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Their voices meet me in thy breeze;
Their steps are on thy plains;
Their names, by old majestic trees,
Are whisper'd round thy fanes.
Their blood hath mingled with the tide
Of thine exulting sea:

O be it still a joy, a pride,

To live and die for thee!

1. How severed?




"How many brawny arms, generation after generation, sank down wearied; how many noble hearts, toiling while life lasted, and wise heads that wore themselves dim with scanning and discerning before this waste white cliff, Albion so called, with its other Casiterides, Tin Islands, became a British Empire."- Carlyle.






MEN of England! who inherit

Rights that cost your sires their blood!'
Men whose undegenerate spirit

Has been proved on land and flood:
By the foes ye've fought uncounted,2

By the glorious deeds ye've done,
Trophies captured-breaches mounted,

Navies conquer'd-kingdoms won!
Yet remember, England gathers

Hence but fruitless wreaths of fame,
If the virtues of your fathers

Glow not in your hearts the same.
What are monuments of bravery,

Where no public virtues bloom?
What avails in lands of slavery

Trophied temples, arch, and tomb?
Pageants!-let the world revere us

For our people's rights and laws,
And the breasts of civic heroes

Bared in Freedom's holy cause.


Yours are Hampden's, Russell's glory,

Sydney's matchless shade is yours,-
Martyrs in heroic story,

Worth a thousand Agincourts !"

We're the sons of sires that baffled
Crown'd and mitred tyranny:
They defied the field and scaffold,
For their birthrights-so will we.

1. How do you account for the two objectives sires and blood, in this line? 2. What is uncounted meant to qualify?

3. Why is the verb plural?



4. Breasts what case?

5. Sydney "a name indissolubly attached to the interests of liberty."Milton.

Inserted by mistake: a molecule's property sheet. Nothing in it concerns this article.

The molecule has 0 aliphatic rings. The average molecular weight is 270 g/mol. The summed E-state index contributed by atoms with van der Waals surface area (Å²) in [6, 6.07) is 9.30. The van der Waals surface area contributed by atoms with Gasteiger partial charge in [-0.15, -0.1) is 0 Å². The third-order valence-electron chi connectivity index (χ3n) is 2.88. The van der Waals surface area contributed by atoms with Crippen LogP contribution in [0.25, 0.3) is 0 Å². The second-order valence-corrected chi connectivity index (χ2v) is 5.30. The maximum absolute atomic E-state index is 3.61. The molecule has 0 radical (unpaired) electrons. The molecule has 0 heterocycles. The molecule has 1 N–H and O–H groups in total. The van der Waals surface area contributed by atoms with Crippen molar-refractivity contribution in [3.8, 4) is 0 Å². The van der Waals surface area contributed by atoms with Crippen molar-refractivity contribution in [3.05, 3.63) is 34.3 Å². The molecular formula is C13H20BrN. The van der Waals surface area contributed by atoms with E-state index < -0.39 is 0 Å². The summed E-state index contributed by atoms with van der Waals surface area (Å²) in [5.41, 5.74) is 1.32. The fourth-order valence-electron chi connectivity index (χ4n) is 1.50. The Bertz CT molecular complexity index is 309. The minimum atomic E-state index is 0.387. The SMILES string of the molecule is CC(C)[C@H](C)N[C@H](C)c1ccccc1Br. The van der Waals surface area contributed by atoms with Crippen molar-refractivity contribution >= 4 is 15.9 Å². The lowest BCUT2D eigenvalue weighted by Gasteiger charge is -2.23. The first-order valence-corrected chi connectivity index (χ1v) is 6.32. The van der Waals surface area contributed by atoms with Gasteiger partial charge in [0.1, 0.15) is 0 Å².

6. Why worth a thousand Agincourts?


"PLACE before your eyes the Island of Britain in the reign of Alfred, its unpierced woods, its wide morasses and dreary heaths, its bloodstained and desolate shores, its untaught and scanty population; behold the monarch listening now to a Bede and now to John Erigena; and then see the same realm, a mighty Empire, full of motion, full of books, where the cotter's son, twelve years old, has read more than archbishops of yore, and possesses the opportunity of reading more than our Alfred himself."- Coleridge.

GREAT men have been among us; hands that penned
And tongues that uttered wisdom-better none:
The later Sidney, Marvel, Harrington,

Young Vane, and others who called Milton friend.
These moralists could act and comprehend:
They knew how genuine glory was put on ;
Taught us how rightfully a nation shone
In splendour: what strength was, that would not bend
But in magnanimous meekness. France,' 'tis strange,
Hath brought forth no such souls as we had then.
Perpetual emptiness! unceasing change!
No single volume paramount, no code,
No master spirit, no determined road;
But equally a want of books and men !


1. We could have wished that Wordsworth had sung the praises of England without making any reflection on France, but at the time he wrote, national animosities ran high. We live in happier times, and he would now be justly accounted foolish, who should seek to manifest love to England by "bearing false witness' against his neighbour.